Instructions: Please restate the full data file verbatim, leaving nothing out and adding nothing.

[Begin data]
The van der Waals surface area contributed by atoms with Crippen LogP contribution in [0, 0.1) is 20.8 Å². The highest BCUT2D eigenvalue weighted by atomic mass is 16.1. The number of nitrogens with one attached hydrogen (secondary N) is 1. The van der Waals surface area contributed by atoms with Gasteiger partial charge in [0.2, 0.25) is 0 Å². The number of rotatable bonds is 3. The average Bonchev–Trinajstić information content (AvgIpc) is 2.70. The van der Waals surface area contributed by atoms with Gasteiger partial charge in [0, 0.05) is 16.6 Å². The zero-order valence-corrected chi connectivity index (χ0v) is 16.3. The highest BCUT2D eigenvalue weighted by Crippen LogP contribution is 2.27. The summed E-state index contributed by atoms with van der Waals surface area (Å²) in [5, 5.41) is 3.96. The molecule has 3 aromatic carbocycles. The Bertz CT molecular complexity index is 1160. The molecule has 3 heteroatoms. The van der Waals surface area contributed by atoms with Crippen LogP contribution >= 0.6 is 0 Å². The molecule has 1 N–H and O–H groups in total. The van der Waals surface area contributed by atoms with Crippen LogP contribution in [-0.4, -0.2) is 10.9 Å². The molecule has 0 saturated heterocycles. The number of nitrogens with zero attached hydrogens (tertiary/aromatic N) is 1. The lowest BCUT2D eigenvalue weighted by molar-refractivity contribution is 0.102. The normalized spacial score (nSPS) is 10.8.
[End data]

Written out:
The van der Waals surface area contributed by atoms with Crippen LogP contribution in [0, 0.1) is 20.8 Å². The highest BCUT2D eigenvalue weighted by atomic mass is 16.1. The number of nitrogens with one attached hydrogen (secondary N) is 1. The van der Waals surface area contributed by atoms with Gasteiger partial charge in [0.2, 0.25) is 0 Å². The number of rotatable bonds is 3. The average Bonchev–Trinajstić information content (AvgIpc) is 2.70. The van der Waals surface area contributed by atoms with Gasteiger partial charge in [0, 0.05) is 16.6 Å². The zero-order valence-corrected chi connectivity index (χ0v) is 16.3. The highest BCUT2D eigenvalue weighted by Crippen LogP contribution is 2.27. The summed E-state index contributed by atoms with van der Waals surface area (Å²) in [5, 5.41) is 3.96. The molecule has 3 aromatic carbocycles. The Bertz CT molecular complexity index is 1160. The molecule has 3 heteroatoms. The van der Waals surface area contributed by atoms with Crippen LogP contribution >= 0.6 is 0 Å². The molecule has 1 N–H and O–H groups in total. The van der Waals surface area contributed by atoms with Crippen LogP contribution in [-0.4, -0.2) is 10.9 Å². The molecule has 0 saturated heterocycles. The number of nitrogens with zero attached hydrogens (tertiary/aromatic N) is 1. The lowest BCUT2D eigenvalue weighted by molar-refractivity contribution is 0.102. The normalized spacial score (nSPS) is 10.8.